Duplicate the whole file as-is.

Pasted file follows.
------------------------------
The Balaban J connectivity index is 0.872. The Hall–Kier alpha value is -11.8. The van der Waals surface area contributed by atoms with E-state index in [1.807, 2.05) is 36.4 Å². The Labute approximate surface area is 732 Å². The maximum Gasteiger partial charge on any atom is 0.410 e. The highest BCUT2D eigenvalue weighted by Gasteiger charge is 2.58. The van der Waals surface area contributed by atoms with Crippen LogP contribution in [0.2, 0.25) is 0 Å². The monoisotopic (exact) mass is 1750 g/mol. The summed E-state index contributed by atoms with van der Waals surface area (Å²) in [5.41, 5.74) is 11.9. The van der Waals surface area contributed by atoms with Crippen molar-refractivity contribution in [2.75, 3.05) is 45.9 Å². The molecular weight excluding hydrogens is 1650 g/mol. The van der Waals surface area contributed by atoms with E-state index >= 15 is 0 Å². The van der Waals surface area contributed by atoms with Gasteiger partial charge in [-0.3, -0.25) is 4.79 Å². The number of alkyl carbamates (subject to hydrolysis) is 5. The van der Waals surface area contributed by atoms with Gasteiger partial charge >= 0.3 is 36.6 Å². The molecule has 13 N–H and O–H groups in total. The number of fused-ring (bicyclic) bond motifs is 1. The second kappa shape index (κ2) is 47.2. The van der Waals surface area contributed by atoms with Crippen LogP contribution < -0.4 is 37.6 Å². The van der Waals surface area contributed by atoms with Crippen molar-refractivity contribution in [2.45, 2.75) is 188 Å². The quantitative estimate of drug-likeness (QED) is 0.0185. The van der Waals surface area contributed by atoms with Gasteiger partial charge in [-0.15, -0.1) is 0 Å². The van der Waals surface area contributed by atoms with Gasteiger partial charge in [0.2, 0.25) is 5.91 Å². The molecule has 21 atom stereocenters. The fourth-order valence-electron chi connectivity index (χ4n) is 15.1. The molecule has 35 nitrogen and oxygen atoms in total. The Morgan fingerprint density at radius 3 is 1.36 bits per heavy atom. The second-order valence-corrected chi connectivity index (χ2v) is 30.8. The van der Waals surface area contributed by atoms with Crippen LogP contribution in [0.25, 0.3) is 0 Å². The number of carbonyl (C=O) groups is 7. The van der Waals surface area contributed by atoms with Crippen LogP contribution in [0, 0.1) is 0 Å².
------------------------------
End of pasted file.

The Balaban J connectivity index is 0.872. The Hall–Kier alpha value is -11.8. The van der Waals surface area contributed by atoms with E-state index in [1.807, 2.05) is 36.4 Å². The Labute approximate surface area is 732 Å². The maximum Gasteiger partial charge on any atom is 0.410 e. The highest BCUT2D eigenvalue weighted by Gasteiger charge is 2.58. The van der Waals surface area contributed by atoms with Crippen LogP contribution in [0.2, 0.25) is 0 Å². The monoisotopic (exact) mass is 1750 g/mol. The summed E-state index contributed by atoms with van der Waals surface area (Å²) in [5.41, 5.74) is 11.9. The van der Waals surface area contributed by atoms with Crippen molar-refractivity contribution in [2.75, 3.05) is 45.9 Å². The molecular weight excluding hydrogens is 1650 g/mol. The van der Waals surface area contributed by atoms with E-state index >= 15 is 0 Å². The van der Waals surface area contributed by atoms with Gasteiger partial charge in [-0.3, -0.25) is 4.79 Å². The number of alkyl carbamates (subject to hydrolysis) is 5. The van der Waals surface area contributed by atoms with Gasteiger partial charge >= 0.3 is 36.6 Å². The molecule has 13 N–H and O–H groups in total. The number of fused-ring (bicyclic) bond motifs is 1. The second kappa shape index (κ2) is 47.2. The van der Waals surface area contributed by atoms with Crippen LogP contribution < -0.4 is 37.6 Å². The van der Waals surface area contributed by atoms with Crippen molar-refractivity contribution in [2.45, 2.75) is 188 Å². The quantitative estimate of drug-likeness (QED) is 0.0185. The van der Waals surface area contributed by atoms with Gasteiger partial charge in [-0.15, -0.1) is 0 Å². The van der Waals surface area contributed by atoms with Gasteiger partial charge in [0.2, 0.25) is 5.91 Å². The molecule has 21 atom stereocenters. The fourth-order valence-electron chi connectivity index (χ4n) is 15.1. The molecule has 35 nitrogen and oxygen atoms in total. The Morgan fingerprint density at radius 3 is 1.36 bits per heavy atom. The second-order valence-corrected chi connectivity index (χ2v) is 30.8. The van der Waals surface area contributed by atoms with Crippen LogP contribution in [0.25, 0.3) is 0 Å². The number of carbonyl (C=O) groups is 7. The van der Waals surface area contributed by atoms with Crippen LogP contribution in [0, 0.1) is 0 Å².